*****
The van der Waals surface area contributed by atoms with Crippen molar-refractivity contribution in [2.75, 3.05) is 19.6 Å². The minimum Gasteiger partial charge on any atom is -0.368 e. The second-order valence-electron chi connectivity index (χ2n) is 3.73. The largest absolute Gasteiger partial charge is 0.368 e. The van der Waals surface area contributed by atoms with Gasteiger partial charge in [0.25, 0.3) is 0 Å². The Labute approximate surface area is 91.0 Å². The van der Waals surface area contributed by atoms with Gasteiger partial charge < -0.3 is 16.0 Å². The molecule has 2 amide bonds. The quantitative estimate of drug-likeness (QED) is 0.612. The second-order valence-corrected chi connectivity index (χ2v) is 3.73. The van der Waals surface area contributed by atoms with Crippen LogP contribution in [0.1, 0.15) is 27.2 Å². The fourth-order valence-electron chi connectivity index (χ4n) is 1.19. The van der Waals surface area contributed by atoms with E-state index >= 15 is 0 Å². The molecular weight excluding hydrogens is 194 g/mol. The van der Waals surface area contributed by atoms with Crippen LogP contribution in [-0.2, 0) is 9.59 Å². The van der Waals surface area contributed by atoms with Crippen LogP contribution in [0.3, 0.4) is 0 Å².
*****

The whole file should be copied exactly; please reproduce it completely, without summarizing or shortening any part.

The van der Waals surface area contributed by atoms with Crippen molar-refractivity contribution in [2.75, 3.05) is 19.6 Å². The minimum Gasteiger partial charge on any atom is -0.368 e. The second-order valence-electron chi connectivity index (χ2n) is 3.73. The largest absolute Gasteiger partial charge is 0.368 e. The van der Waals surface area contributed by atoms with Gasteiger partial charge in [0.25, 0.3) is 0 Å². The Labute approximate surface area is 91.0 Å². The van der Waals surface area contributed by atoms with Gasteiger partial charge < -0.3 is 16.0 Å². The molecule has 2 amide bonds. The quantitative estimate of drug-likeness (QED) is 0.612. The second-order valence-corrected chi connectivity index (χ2v) is 3.73. The van der Waals surface area contributed by atoms with Crippen LogP contribution in [0.1, 0.15) is 27.2 Å². The fourth-order valence-electron chi connectivity index (χ4n) is 1.19. The van der Waals surface area contributed by atoms with E-state index >= 15 is 0 Å². The molecular weight excluding hydrogens is 194 g/mol. The van der Waals surface area contributed by atoms with Crippen LogP contribution in [-0.2, 0) is 9.59 Å². The van der Waals surface area contributed by atoms with Crippen LogP contribution in [0.3, 0.4) is 0 Å².